Essendon’s Devon Smith will have his AFL career largely remembered in two ways: the brilliant peak, and the slow and painful end.
Announcing his retirement on Friday, Smith was never quite the same player again after a persistent knee injury in 2019. He would only play 51 games in his last four seasons.
But at his very best, the 29-year-old was All-Australian calibre. He became known for his manic tackling pressure, scoreboard presence, and ability to rotate through the middle and add a fierceness to any contest.
Smith exploded into the spotlight in 2014 for GWS, kicking 26 goals in 21 games and averaging 21 disposals. Though he had his battles with injury, he looked to be a player with elite potential.
As he reached his peak in 2017, he sought a trade to Essendon, in an off-season which saw the club gain big recruits in himself, Jake Stringer, and Adam Saad. He was joined in the following season by Giants teammate Dylan Shiel.
In a tumultuous period for the club, fresh out of the banning of players and the supplements saga, his impact was immediately felt. He brought a toughness and sense of leadership desperately needed at Tullamarine.
The Inner Sanctum spoke to former Essendon forwards coach Paul Corrigan, who spent two seasons working closely with Smith.
“I think [Devon’s leadership] was really good,” Corrigan said.
“He’d had his time at GWS, and the type of character he was, we brought him to the club. He added to our experience and our leadership around the group at that time.
“It was a different voice to what we’d had previously throughout that time. A lot of his leadership was about the way he went about it on field.
“He really led from the front in the way he played, his aggression, from a pressure point of view through the forward line and the midfield.”
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Enjoying a career-best season when he joined the Bombers, Smith was named in the 2018 All-Australian squad.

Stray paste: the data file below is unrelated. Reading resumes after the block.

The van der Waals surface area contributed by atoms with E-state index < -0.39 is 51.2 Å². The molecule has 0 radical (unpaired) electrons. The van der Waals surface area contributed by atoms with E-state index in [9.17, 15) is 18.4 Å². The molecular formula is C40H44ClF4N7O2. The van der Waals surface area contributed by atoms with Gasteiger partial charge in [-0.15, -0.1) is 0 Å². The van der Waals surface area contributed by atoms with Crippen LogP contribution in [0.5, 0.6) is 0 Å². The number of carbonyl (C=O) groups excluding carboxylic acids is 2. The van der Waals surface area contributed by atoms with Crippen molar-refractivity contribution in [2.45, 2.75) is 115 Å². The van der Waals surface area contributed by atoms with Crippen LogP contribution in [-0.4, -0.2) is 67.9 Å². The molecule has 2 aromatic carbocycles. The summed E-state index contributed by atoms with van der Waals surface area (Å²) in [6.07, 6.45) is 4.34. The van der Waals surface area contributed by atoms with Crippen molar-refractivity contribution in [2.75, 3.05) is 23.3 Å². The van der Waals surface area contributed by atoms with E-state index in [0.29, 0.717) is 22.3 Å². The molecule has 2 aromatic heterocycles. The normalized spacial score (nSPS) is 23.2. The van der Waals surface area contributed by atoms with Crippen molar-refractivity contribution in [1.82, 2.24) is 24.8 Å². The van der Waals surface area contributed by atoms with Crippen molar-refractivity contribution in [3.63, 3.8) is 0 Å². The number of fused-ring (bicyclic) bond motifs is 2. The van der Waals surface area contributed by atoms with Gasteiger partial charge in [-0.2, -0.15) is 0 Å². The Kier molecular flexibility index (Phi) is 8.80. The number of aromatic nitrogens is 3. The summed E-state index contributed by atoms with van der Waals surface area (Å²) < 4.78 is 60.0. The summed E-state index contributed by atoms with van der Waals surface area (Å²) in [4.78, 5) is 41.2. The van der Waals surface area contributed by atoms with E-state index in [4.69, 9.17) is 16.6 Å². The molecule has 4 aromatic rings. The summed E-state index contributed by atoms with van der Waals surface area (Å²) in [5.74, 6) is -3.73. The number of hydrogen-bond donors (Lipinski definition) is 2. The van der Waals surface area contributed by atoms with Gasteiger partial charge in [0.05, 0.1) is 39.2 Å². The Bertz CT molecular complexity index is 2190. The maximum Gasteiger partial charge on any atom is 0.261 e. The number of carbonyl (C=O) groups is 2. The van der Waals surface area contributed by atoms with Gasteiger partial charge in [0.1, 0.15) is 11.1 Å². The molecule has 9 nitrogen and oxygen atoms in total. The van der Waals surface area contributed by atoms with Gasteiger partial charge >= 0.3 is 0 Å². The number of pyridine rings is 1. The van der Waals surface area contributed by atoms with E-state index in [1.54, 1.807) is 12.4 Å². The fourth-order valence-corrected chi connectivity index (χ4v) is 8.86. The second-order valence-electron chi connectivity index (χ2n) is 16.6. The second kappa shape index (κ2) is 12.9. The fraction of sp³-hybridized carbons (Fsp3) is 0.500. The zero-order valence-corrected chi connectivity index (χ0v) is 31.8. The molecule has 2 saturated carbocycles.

He smashed the record for most tackles in a season with a monstrous 186, averaging 8.45 a game. His pressure was unmatched across the competition.
While Smith ultimately wasn’t named All-Australian, he did receive recognition for his stellar season by taking out the Crichton Medal, Essendon’s best and fairest.
Not only was his influence felt on game day, but off field as well.
“I think the year that he had where he won the best and fairest summed up what he was able to bring to our club,” Corrigan said.
“He really helped some of those younger kids develop in that time.
“From a selfish point of view as a forwards coach, I probably wanted him there a higher percentage. We knew he was valuable through the midfield and forward throughout those years.
“[The pressure], it’s definitely not [underappreciated] by coaches. Inner sanctum and behind closed doors, we value that type of play that those players possess, especially forward of the ball.
“Their ability to put pressure on opposition backs and lock that ball in, we regarded it really highly.”
Smith became known throughout his career for being vocal on and off-field, especially losing no love with the umpires.
Corrigan believes what he added to the culture of the Bombers was a very overlooked part of his move.
“He obviously was very forward in his opinions, which I really liked. He set the example for others coming through, the accountability piece, what that should look like from players too,” Corrigan said.
“The side at that time was coming out of a pretty dull era, and we needed some guys to provide some voice, and he provided that.
“It helped us come out of that saga and get us back on our feet again.”
Devon Smith retires from the AFL having played 182 games and kicked 146 goals. He won the Crichton Medal in 2018, was named in the 22under22 team in 2015, and earned a Rising Star nomination in 2012.
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